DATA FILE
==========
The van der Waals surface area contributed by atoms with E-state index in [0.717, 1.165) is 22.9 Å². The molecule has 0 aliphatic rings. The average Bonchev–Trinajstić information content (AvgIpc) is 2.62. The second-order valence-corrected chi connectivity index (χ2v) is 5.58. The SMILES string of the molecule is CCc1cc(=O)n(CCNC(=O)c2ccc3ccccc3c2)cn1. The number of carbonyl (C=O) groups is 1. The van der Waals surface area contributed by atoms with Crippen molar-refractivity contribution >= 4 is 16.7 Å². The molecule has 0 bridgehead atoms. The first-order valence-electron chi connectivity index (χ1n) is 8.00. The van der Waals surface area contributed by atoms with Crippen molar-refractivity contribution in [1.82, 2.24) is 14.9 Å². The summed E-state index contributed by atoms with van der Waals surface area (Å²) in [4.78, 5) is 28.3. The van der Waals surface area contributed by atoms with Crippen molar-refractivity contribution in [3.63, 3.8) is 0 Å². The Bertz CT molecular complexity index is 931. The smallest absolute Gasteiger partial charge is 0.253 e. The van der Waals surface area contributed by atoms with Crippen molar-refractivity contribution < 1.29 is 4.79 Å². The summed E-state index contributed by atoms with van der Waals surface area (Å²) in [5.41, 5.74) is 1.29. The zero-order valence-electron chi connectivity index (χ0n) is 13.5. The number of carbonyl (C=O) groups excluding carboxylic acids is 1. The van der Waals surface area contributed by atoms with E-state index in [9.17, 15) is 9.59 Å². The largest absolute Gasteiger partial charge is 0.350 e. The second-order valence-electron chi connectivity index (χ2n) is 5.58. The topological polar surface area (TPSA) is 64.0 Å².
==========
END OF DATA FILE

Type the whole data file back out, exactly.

The van der Waals surface area contributed by atoms with E-state index in [0.717, 1.165) is 22.9 Å². The molecule has 0 aliphatic rings. The average Bonchev–Trinajstić information content (AvgIpc) is 2.62. The second-order valence-corrected chi connectivity index (χ2v) is 5.58. The SMILES string of the molecule is CCc1cc(=O)n(CCNC(=O)c2ccc3ccccc3c2)cn1. The number of carbonyl (C=O) groups is 1. The van der Waals surface area contributed by atoms with Crippen molar-refractivity contribution >= 4 is 16.7 Å². The molecule has 0 bridgehead atoms. The first-order valence-electron chi connectivity index (χ1n) is 8.00. The van der Waals surface area contributed by atoms with Crippen molar-refractivity contribution in [1.82, 2.24) is 14.9 Å². The summed E-state index contributed by atoms with van der Waals surface area (Å²) in [4.78, 5) is 28.3. The van der Waals surface area contributed by atoms with Crippen molar-refractivity contribution in [3.63, 3.8) is 0 Å². The Bertz CT molecular complexity index is 931. The smallest absolute Gasteiger partial charge is 0.253 e. The van der Waals surface area contributed by atoms with Crippen molar-refractivity contribution < 1.29 is 4.79 Å². The summed E-state index contributed by atoms with van der Waals surface area (Å²) in [5.41, 5.74) is 1.29. The zero-order valence-electron chi connectivity index (χ0n) is 13.5. The number of carbonyl (C=O) groups excluding carboxylic acids is 1. The van der Waals surface area contributed by atoms with E-state index in [9.17, 15) is 9.59 Å². The largest absolute Gasteiger partial charge is 0.350 e. The second-order valence-electron chi connectivity index (χ2n) is 5.58. The topological polar surface area (TPSA) is 64.0 Å².